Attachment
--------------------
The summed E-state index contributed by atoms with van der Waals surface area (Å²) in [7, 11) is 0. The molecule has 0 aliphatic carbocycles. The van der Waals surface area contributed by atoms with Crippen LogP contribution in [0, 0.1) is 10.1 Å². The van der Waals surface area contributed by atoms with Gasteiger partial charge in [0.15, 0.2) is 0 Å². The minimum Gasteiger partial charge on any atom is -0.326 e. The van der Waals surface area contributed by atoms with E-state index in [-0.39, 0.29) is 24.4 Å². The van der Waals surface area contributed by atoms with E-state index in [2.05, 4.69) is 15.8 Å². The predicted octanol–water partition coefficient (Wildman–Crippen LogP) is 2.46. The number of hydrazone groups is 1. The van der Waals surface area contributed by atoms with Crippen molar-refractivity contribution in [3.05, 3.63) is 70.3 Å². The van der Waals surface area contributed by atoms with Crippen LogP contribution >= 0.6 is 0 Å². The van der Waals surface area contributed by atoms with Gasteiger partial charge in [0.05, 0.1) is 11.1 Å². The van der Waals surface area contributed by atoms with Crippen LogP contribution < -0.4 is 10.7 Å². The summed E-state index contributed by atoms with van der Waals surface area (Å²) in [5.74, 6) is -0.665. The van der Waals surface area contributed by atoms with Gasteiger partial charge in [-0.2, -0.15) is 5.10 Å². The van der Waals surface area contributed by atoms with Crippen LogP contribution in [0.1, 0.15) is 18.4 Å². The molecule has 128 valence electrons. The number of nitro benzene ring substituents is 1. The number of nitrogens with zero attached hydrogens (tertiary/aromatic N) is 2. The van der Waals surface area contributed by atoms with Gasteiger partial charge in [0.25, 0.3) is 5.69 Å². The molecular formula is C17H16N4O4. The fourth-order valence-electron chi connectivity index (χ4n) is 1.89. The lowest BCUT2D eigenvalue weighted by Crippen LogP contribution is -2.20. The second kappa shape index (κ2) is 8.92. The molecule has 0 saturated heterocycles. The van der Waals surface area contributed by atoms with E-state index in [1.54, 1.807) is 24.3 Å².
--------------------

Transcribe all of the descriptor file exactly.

The summed E-state index contributed by atoms with van der Waals surface area (Å²) in [7, 11) is 0. The molecule has 0 aliphatic carbocycles. The van der Waals surface area contributed by atoms with Crippen LogP contribution in [0, 0.1) is 10.1 Å². The van der Waals surface area contributed by atoms with Gasteiger partial charge in [0.15, 0.2) is 0 Å². The minimum Gasteiger partial charge on any atom is -0.326 e. The van der Waals surface area contributed by atoms with E-state index in [-0.39, 0.29) is 24.4 Å². The van der Waals surface area contributed by atoms with E-state index in [2.05, 4.69) is 15.8 Å². The predicted octanol–water partition coefficient (Wildman–Crippen LogP) is 2.46. The number of hydrazone groups is 1. The van der Waals surface area contributed by atoms with Crippen molar-refractivity contribution in [3.05, 3.63) is 70.3 Å². The van der Waals surface area contributed by atoms with Crippen LogP contribution >= 0.6 is 0 Å². The van der Waals surface area contributed by atoms with Gasteiger partial charge in [0.05, 0.1) is 11.1 Å². The van der Waals surface area contributed by atoms with Crippen LogP contribution < -0.4 is 10.7 Å². The summed E-state index contributed by atoms with van der Waals surface area (Å²) in [5.74, 6) is -0.665. The van der Waals surface area contributed by atoms with Gasteiger partial charge in [-0.2, -0.15) is 5.10 Å². The van der Waals surface area contributed by atoms with Crippen LogP contribution in [0.1, 0.15) is 18.4 Å². The molecule has 128 valence electrons. The number of nitro benzene ring substituents is 1. The number of nitrogens with zero attached hydrogens (tertiary/aromatic N) is 2. The van der Waals surface area contributed by atoms with Gasteiger partial charge in [0.25, 0.3) is 5.69 Å². The molecular formula is C17H16N4O4. The fourth-order valence-electron chi connectivity index (χ4n) is 1.89. The lowest BCUT2D eigenvalue weighted by Crippen LogP contribution is -2.20. The second kappa shape index (κ2) is 8.92. The molecule has 0 saturated heterocycles. The van der Waals surface area contributed by atoms with E-state index in [1.54, 1.807) is 24.3 Å².